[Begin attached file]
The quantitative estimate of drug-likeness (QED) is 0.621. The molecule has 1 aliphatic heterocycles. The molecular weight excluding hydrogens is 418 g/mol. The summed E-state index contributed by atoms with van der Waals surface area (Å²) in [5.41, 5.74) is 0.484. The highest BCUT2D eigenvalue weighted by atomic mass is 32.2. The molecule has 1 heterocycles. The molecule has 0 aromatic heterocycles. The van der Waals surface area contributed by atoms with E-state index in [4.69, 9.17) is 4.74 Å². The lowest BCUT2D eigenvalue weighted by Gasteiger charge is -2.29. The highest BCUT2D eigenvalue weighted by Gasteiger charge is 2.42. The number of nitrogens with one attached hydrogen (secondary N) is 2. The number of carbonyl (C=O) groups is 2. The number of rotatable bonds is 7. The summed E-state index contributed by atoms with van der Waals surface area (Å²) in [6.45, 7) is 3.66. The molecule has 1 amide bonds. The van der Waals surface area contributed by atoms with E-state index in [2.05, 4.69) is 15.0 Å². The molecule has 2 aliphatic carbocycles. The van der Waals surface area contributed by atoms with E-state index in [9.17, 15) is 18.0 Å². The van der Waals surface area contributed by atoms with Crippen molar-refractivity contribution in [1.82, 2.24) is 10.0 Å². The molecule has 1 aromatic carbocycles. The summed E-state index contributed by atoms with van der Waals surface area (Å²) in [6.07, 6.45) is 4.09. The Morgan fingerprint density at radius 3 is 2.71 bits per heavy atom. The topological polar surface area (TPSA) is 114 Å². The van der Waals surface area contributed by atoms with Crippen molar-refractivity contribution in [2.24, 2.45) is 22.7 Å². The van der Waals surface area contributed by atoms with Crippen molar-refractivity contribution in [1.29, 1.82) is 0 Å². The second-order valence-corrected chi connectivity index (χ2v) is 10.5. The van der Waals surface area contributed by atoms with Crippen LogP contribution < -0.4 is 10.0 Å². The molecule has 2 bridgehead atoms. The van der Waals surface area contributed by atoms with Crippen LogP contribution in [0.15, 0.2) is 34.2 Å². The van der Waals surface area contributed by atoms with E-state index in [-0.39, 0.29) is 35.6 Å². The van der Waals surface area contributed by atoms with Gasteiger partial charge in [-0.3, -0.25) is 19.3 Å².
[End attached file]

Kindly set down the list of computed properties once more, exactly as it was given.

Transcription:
The quantitative estimate of drug-likeness (QED) is 0.621. The molecule has 1 aliphatic heterocycles. The molecular weight excluding hydrogens is 418 g/mol. The summed E-state index contributed by atoms with van der Waals surface area (Å²) in [5.41, 5.74) is 0.484. The highest BCUT2D eigenvalue weighted by atomic mass is 32.2. The molecule has 1 heterocycles. The molecule has 0 aromatic heterocycles. The van der Waals surface area contributed by atoms with E-state index in [4.69, 9.17) is 4.74 Å². The lowest BCUT2D eigenvalue weighted by Gasteiger charge is -2.29. The highest BCUT2D eigenvalue weighted by Gasteiger charge is 2.42. The number of nitrogens with one attached hydrogen (secondary N) is 2. The number of carbonyl (C=O) groups is 2. The number of rotatable bonds is 7. The summed E-state index contributed by atoms with van der Waals surface area (Å²) in [6.45, 7) is 3.66. The molecule has 1 amide bonds. The van der Waals surface area contributed by atoms with E-state index in [2.05, 4.69) is 15.0 Å². The molecule has 2 aliphatic carbocycles. The van der Waals surface area contributed by atoms with E-state index in [9.17, 15) is 18.0 Å². The van der Waals surface area contributed by atoms with Crippen molar-refractivity contribution in [1.82, 2.24) is 10.0 Å². The molecule has 1 aromatic carbocycles. The summed E-state index contributed by atoms with van der Waals surface area (Å²) in [6.07, 6.45) is 4.09. The Morgan fingerprint density at radius 3 is 2.71 bits per heavy atom. The topological polar surface area (TPSA) is 114 Å². The van der Waals surface area contributed by atoms with Crippen molar-refractivity contribution in [2.24, 2.45) is 22.7 Å². The van der Waals surface area contributed by atoms with Crippen molar-refractivity contribution in [1.29, 1.82) is 0 Å². The second-order valence-corrected chi connectivity index (χ2v) is 10.5. The van der Waals surface area contributed by atoms with Crippen LogP contribution < -0.4 is 10.0 Å². The molecule has 2 bridgehead atoms. The van der Waals surface area contributed by atoms with Crippen LogP contribution in [0.15, 0.2) is 34.2 Å². The van der Waals surface area contributed by atoms with E-state index in [-0.39, 0.29) is 35.6 Å². The van der Waals surface area contributed by atoms with Gasteiger partial charge in [-0.3, -0.25) is 19.3 Å².